The Phillips Exeter Academy cross country teams in 1974 and 1975 were very good. We defeated our arch rival Andover decisively both years. In 1975 the score was 16-46, as we placed one through four and then number six. Andover had been undefeated before our race. Chris Reich, the number five guy for us who finished sixth, kicked himself afterwards for not trying harder to score the sweep. We won the New England Interscholastic Championships decisively both years, as well. In the 1975 Interschols, as we called them, we scored just 28 points, with all of our seven in the top 12. David Hansen was 3rd, Rick Samaha 4th (our regular #1, it was his worst race of the year), Mark Hagler 6th, Reich 7th, Peter Stalker 8th, John Kermath 1oth, and Todd Young 12th. If it had been a dual meet, the score would have been 28-28 against Andover, Northfield-Mt. Hermon, Deerfield, and the other seven schools in the meet. We would win on the sixth runner tiebreaker. (Actually, I didn’t remember all these details. Rick Samaha sent me the results when I emailed him.)
As a college freshman on the cross country team at Northwestern University in the fall of 1976, I listened to the Illinois guys on the team—Jim Brown from Wheaton St. Francis and Scott Williams from Palatine, come to mind—talk about the great York, Bloom, and Deerfield high school teams of the mid-1970s. They were touted, I remember, as the best teams in the country. I don’t think I ever said anything, but I always wondered how our Exeter team might have fared against them—especially in a head to head dual meet. Yes, back then we ran dual meets, and they actually meant something. It is hard to compare cross country courses and times. But by my count, we had ten guys on our 1975 team who could run under 10:00 minutes for two miles on the track, with our best guy, Rick Samaha, at 9:18; I ran a 4:31 mile that year, and I was number 12 on the team. We could have given York a run for its money.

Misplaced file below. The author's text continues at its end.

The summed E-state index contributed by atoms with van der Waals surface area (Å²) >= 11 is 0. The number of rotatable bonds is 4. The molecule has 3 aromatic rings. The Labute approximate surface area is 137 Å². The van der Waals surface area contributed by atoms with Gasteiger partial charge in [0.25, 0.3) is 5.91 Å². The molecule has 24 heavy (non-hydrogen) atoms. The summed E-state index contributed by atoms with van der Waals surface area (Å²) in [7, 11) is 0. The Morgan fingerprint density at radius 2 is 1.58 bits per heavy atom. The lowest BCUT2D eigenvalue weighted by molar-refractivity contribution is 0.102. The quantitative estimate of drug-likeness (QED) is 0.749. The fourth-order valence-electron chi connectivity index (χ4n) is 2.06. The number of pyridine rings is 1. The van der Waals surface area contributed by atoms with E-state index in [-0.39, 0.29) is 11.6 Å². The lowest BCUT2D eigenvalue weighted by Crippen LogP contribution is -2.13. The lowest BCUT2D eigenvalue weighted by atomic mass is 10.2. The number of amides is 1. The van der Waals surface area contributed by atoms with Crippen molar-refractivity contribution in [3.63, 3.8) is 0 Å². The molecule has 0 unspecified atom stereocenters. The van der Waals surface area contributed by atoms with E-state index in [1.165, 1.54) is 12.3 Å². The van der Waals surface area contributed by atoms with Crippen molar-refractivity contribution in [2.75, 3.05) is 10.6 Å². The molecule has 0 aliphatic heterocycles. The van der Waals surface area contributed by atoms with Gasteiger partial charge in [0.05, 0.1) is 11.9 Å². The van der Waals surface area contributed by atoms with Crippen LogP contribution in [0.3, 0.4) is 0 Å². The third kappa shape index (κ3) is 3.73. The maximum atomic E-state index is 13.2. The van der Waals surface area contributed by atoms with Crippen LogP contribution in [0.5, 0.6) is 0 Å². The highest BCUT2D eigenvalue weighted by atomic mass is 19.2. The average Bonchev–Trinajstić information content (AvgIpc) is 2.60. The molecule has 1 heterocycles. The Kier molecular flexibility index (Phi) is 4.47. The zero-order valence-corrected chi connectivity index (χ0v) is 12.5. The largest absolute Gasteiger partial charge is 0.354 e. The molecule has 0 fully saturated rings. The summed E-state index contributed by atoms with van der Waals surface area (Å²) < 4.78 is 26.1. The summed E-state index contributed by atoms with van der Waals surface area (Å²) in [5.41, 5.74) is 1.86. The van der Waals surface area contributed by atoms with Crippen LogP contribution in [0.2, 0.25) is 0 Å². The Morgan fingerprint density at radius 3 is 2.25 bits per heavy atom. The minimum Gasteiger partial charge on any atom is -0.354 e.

Our coach was Ralph Lovshin, who, after what I remember as 43 years as track and cross country coach at Exeter, retired after that 1975-76 year. We made him an honorary member of our class. In the years following our graduation, whenever we returned to Exeter for a visit, he would show us that he was wearing the class ring we had given him. Then he would say, “You guys won the Interschols with just 28 points—28 points.” He would shake his head in amazement. We always felt special about that accomplishment.
Exeter was a boarding school—and it was a hard school, with heavy duty academic demands. Sports were required of all the students, so it was part of our daily routine to run with the team. In the summers, all but a few of us—the so-called “day students”—dispersed to homes around the country, to Montana, to New York, to Michigan, to Maryland, to Texas. We would return to school fairly late in September, as I remember it. So our cross country season was a short one. We had no prescribed summer training regimen. It was just understood that we should run in order to be ready for the season. Most of the guys, as I remember it, did not run all that much. Working in our favor, however, was that our track season was actually two seasons, basically covering the rest of the school year. We ran “winter track” from November to March. We ran spring track from March until the end of May. So we basically had nine months of running with our coaches. That was something that we built upon, perhaps, from season to season and one year to the next.